River erosion threatens Oklahoma homes

Posted: Updated:
OKLAHOMA CITY (AP) -

The Latest on storm damage in the Southern Plains and Midwest (all times local):

2:25 p.m.

Some residents along a rain-swollen Oklahoma river are evacuating after swift currents eroded the riverbank and undermined the soil beneath their homes.

Erosion along the Cimarron River has caused several homes to be threatened with collapsing into the river near Crescent, about 34 miles (55 kilometers) north of Oklahoma City.

Severe storms that have spawned tornadoes in Missouri, Kansas, Oklahoma and Iowa, has also dropped up to 9 inches (23 centimeters) of rain on parts of Oklahoma during the past week. That's caused many rivers and streams to overflow their banks.

One unoccupied home rolled off the river bank and into the Cimarron River on Tuesday. Authorities say parts of others are hanging over the riverbank and are threatened with collapsing.

Logan County Sheriff Damon Devereaux didn't immediately return a call seeking comment.

12:30 p.m.

Residents of two more Oklahoma towns are being encouraged to leave their homes ahead of expected flooding that has also prompted flooding concerns in Missouri and Kansas.

Residents in the Tulsa suburb of Sand Springs and in Fort Gibson, about 50 miles (80 kilometers) southwest of Tulsa are being urged to evacuate because of flooding forecast on the Arkansas River.

Residents of Webbers Falls, some 70 miles (113 kilometers) southeast of Tulsa, were advised earlier to evacuate.

The National Weather Service reports the river was at 37 feet (11 meters) late Wednesday morning, 9 feet (2.74 meters) above flood stage and expected to reach 41 feet (12.5 meters) by Friday morning.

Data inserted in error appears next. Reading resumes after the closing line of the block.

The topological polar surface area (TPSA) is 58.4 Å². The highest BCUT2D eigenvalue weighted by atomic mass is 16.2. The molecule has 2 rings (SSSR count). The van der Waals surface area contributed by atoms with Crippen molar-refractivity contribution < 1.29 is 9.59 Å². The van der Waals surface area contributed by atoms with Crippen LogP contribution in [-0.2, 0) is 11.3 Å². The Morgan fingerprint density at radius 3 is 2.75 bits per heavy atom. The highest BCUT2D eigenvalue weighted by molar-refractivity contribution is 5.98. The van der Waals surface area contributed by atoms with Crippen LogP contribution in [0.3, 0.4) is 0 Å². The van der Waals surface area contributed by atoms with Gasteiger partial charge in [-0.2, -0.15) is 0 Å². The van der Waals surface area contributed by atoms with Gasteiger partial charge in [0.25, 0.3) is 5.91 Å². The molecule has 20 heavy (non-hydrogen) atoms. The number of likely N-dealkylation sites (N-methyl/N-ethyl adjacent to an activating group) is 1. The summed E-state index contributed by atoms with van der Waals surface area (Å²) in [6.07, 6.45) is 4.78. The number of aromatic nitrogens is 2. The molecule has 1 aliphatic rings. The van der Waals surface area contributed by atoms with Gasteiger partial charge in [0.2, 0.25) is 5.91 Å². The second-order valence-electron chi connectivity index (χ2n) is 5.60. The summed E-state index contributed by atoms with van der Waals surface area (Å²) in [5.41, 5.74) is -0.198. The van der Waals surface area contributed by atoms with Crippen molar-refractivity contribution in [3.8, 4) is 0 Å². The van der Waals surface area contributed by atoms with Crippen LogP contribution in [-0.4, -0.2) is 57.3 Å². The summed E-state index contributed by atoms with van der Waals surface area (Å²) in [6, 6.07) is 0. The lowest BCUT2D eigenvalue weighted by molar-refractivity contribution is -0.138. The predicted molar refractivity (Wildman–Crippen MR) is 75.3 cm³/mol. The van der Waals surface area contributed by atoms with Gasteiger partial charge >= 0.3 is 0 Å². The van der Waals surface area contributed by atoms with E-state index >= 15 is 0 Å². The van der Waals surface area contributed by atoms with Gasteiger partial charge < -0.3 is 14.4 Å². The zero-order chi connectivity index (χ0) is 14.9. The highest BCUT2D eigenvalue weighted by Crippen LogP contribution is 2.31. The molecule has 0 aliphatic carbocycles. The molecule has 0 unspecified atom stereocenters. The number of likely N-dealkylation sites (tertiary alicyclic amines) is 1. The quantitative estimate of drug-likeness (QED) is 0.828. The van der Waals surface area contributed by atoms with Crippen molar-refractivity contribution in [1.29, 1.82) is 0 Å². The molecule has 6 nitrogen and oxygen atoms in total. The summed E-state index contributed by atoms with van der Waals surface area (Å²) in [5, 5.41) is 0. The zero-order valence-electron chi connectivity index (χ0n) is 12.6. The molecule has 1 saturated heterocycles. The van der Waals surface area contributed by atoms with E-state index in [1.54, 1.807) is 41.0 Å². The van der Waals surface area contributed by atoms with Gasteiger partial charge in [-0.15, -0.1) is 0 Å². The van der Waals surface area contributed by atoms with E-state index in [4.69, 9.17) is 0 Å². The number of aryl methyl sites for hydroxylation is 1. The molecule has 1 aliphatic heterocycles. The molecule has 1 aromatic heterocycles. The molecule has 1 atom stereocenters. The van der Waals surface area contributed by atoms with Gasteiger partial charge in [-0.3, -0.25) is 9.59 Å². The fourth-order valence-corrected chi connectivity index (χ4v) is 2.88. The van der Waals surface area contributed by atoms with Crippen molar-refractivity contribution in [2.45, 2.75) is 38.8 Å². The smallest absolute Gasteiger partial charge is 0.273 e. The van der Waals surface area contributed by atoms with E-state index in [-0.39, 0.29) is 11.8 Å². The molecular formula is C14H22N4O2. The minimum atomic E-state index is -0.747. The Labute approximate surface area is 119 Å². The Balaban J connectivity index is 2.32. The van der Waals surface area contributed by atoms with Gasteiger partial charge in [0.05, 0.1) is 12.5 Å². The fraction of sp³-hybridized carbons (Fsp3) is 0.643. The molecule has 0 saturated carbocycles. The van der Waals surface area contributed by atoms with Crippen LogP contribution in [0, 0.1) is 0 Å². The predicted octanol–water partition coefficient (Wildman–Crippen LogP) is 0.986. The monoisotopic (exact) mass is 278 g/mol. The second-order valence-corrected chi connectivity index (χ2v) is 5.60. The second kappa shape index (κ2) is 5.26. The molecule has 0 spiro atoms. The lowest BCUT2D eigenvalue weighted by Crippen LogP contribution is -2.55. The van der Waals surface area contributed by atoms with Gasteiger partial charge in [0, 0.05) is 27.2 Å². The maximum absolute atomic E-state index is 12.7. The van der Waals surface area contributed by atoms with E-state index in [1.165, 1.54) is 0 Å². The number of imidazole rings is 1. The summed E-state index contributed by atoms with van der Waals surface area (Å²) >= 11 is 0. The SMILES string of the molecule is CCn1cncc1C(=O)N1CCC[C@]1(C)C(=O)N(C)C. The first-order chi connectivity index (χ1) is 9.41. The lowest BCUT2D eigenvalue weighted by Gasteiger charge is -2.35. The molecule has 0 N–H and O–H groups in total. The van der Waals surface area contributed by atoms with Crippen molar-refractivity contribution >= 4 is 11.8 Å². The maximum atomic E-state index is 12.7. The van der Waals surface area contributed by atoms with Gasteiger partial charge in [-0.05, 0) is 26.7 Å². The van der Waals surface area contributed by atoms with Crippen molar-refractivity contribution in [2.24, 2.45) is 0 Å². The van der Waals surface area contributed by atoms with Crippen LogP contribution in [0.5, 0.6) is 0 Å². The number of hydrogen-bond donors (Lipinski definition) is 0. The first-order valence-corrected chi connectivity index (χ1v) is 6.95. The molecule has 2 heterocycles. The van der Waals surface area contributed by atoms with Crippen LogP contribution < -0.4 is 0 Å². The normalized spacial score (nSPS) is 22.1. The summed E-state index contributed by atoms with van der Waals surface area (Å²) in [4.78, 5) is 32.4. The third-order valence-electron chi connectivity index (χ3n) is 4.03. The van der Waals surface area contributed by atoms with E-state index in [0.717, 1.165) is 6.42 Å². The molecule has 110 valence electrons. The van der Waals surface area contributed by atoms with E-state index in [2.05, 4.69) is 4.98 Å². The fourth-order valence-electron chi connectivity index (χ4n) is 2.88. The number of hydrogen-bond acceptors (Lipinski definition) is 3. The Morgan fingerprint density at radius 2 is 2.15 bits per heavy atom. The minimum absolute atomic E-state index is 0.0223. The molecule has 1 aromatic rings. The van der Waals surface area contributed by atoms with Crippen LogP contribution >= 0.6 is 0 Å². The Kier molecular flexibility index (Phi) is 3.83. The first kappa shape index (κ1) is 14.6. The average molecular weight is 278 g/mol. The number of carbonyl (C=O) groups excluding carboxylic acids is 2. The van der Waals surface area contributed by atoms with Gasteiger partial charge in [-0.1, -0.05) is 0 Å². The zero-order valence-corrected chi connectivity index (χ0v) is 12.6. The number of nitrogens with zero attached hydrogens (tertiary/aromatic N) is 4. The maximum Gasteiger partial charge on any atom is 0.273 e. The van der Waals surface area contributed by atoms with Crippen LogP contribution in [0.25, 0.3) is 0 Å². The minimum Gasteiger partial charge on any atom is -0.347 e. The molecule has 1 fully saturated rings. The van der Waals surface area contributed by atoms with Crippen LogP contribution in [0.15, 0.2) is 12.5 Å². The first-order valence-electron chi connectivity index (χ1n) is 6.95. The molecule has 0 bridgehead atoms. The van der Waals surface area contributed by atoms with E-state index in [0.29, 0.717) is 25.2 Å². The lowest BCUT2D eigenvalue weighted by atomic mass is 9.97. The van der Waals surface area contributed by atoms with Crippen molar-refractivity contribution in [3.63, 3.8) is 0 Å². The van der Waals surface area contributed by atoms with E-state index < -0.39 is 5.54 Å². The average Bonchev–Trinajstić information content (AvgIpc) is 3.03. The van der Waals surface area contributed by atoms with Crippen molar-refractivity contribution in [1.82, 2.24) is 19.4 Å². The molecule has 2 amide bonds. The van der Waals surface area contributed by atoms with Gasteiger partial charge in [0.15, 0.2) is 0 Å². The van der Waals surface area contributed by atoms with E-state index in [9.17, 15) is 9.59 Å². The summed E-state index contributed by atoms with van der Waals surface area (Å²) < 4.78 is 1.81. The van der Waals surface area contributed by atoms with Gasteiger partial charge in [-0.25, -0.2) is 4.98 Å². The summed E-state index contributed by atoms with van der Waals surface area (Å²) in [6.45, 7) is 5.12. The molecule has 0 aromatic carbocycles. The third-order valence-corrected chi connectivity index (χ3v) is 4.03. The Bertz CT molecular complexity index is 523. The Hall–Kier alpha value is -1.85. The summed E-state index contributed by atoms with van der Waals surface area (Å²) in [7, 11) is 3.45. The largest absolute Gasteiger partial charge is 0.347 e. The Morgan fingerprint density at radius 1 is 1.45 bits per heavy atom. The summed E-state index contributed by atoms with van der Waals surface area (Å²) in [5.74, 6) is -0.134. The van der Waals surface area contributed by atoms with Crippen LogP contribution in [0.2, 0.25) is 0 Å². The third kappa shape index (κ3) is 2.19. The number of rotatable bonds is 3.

River levels were rising Wednesday, after days of severe weather that has been blamed on at least three deaths.

11:55 a.m.

Severe storms that churned up tornadoes have prompted flooding concerns in Missouri, Kansas and Oklahoma.

River levels were rising Wednesday, after days of severe weather that has been blamed on at least three deaths.

The deluge inundated roadways, closing highways in 17 Kansas counties, along with more than 330 Missouri roads.

Amtrak also suspended train service Wednesday and Thursday along a route between St. Louis and Kansas City because of congestion and flood-related delays.

In Oklahoma, officials are urging residents of Webbers Falls to evacuate as the Arkansas River heads toward near-historic levels.

Forecasters say parts of Oklahoma, Missouri and Kansas could see more severe weather Wednesday night into Thursday.

9:35 a.m.

Oklahoma Gov. Kevin Stitt says the amount of flooding in the state is the most surprising thing he saw on an aerial tour of northeastern Oklahoma.

Stitt says a big concern is more rain in the forecast.

Stitt spoke at a news conference Wednesday in Tulsa following the tour with Tulsa Mayor G.W. Bynum and other officials.

The National Weather Service has issued flood and flash flood warnings in the northeastern corner of Oklahoma through the weekend.

The warnings come after a series of storms that spawned numerous tornadoes since Sunday in Oklahoma. More than 8 inches (20 centimeters) of rain has fallen in parts of the state.
 

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